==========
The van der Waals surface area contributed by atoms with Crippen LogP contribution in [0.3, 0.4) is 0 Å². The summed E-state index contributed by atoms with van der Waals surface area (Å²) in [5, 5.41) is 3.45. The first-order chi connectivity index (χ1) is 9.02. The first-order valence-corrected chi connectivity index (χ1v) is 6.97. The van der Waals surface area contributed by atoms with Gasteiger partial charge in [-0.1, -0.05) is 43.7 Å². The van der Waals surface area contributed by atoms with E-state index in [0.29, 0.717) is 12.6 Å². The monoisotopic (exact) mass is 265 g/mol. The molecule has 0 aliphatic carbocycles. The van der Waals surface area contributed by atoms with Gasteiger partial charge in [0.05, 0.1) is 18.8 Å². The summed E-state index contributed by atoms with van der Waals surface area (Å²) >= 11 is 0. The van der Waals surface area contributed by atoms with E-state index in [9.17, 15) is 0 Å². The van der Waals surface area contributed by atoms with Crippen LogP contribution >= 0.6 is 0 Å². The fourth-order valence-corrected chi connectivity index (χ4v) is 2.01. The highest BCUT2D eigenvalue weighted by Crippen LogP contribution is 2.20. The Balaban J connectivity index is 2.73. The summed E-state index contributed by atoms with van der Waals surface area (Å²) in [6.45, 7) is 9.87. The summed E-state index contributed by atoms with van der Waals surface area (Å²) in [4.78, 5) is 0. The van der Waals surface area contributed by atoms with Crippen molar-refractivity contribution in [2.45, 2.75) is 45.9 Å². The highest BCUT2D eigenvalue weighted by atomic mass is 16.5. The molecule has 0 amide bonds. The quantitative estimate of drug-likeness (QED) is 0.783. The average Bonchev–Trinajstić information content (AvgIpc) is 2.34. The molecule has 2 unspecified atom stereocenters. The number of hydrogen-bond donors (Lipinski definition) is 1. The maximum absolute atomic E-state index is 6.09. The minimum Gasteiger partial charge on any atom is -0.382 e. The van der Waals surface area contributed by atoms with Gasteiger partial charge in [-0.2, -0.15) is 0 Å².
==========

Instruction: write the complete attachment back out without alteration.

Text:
The van der Waals surface area contributed by atoms with Crippen LogP contribution in [0.3, 0.4) is 0 Å². The summed E-state index contributed by atoms with van der Waals surface area (Å²) in [5, 5.41) is 3.45. The first-order chi connectivity index (χ1) is 9.02. The first-order valence-corrected chi connectivity index (χ1v) is 6.97. The van der Waals surface area contributed by atoms with Gasteiger partial charge in [-0.1, -0.05) is 43.7 Å². The van der Waals surface area contributed by atoms with E-state index in [0.29, 0.717) is 12.6 Å². The monoisotopic (exact) mass is 265 g/mol. The molecule has 0 aliphatic carbocycles. The van der Waals surface area contributed by atoms with Gasteiger partial charge in [0.05, 0.1) is 18.8 Å². The summed E-state index contributed by atoms with van der Waals surface area (Å²) >= 11 is 0. The van der Waals surface area contributed by atoms with E-state index in [9.17, 15) is 0 Å². The van der Waals surface area contributed by atoms with Crippen LogP contribution >= 0.6 is 0 Å². The fourth-order valence-corrected chi connectivity index (χ4v) is 2.01. The highest BCUT2D eigenvalue weighted by Crippen LogP contribution is 2.20. The Balaban J connectivity index is 2.73. The summed E-state index contributed by atoms with van der Waals surface area (Å²) in [6.45, 7) is 9.87. The summed E-state index contributed by atoms with van der Waals surface area (Å²) in [4.78, 5) is 0. The van der Waals surface area contributed by atoms with Crippen molar-refractivity contribution in [2.45, 2.75) is 45.9 Å². The highest BCUT2D eigenvalue weighted by atomic mass is 16.5. The molecule has 0 amide bonds. The quantitative estimate of drug-likeness (QED) is 0.783. The average Bonchev–Trinajstić information content (AvgIpc) is 2.34. The molecule has 2 unspecified atom stereocenters. The number of hydrogen-bond donors (Lipinski definition) is 1. The maximum absolute atomic E-state index is 6.09. The minimum Gasteiger partial charge on any atom is -0.382 e. The van der Waals surface area contributed by atoms with Gasteiger partial charge in [-0.2, -0.15) is 0 Å².